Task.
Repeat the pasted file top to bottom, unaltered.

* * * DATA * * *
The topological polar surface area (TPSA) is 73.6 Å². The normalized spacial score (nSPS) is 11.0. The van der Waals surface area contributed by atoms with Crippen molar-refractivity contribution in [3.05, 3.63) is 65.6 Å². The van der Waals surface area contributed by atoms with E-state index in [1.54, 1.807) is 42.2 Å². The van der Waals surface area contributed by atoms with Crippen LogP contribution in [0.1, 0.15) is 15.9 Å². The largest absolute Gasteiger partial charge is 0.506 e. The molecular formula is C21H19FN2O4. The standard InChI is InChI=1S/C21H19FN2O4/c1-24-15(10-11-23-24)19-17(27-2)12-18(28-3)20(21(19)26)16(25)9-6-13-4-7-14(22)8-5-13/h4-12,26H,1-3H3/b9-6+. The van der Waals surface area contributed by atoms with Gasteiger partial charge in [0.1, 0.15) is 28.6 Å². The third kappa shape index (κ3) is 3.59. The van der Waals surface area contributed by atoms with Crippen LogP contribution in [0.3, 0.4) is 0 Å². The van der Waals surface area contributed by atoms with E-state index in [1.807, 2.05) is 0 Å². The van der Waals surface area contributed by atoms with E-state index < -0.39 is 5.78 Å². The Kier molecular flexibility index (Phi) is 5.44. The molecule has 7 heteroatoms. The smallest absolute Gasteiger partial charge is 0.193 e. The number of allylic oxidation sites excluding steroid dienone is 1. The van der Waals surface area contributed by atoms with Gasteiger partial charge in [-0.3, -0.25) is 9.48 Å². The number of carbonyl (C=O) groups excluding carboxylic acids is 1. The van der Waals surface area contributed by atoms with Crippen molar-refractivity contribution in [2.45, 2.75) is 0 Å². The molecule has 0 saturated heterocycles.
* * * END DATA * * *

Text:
The topological polar surface area (TPSA) is 73.6 Å². The normalized spacial score (nSPS) is 11.0. The van der Waals surface area contributed by atoms with Crippen molar-refractivity contribution in [3.05, 3.63) is 65.6 Å². The van der Waals surface area contributed by atoms with E-state index in [1.54, 1.807) is 42.2 Å². The van der Waals surface area contributed by atoms with Crippen LogP contribution in [0.1, 0.15) is 15.9 Å². The largest absolute Gasteiger partial charge is 0.506 e. The molecular formula is C21H19FN2O4. The standard InChI is InChI=1S/C21H19FN2O4/c1-24-15(10-11-23-24)19-17(27-2)12-18(28-3)20(21(19)26)16(25)9-6-13-4-7-14(22)8-5-13/h4-12,26H,1-3H3/b9-6+. The van der Waals surface area contributed by atoms with Gasteiger partial charge in [0.1, 0.15) is 28.6 Å². The third kappa shape index (κ3) is 3.59. The van der Waals surface area contributed by atoms with Crippen LogP contribution in [0.3, 0.4) is 0 Å². The van der Waals surface area contributed by atoms with E-state index in [1.807, 2.05) is 0 Å². The van der Waals surface area contributed by atoms with E-state index < -0.39 is 5.78 Å². The Kier molecular flexibility index (Phi) is 5.44. The molecule has 7 heteroatoms. The smallest absolute Gasteiger partial charge is 0.193 e. The number of allylic oxidation sites excluding steroid dienone is 1. The van der Waals surface area contributed by atoms with Gasteiger partial charge in [-0.3, -0.25) is 9.48 Å². The number of carbonyl (C=O) groups excluding carboxylic acids is 1. The van der Waals surface area contributed by atoms with Crippen molar-refractivity contribution in [2.45, 2.75) is 0 Å². The molecule has 0 saturated heterocycles.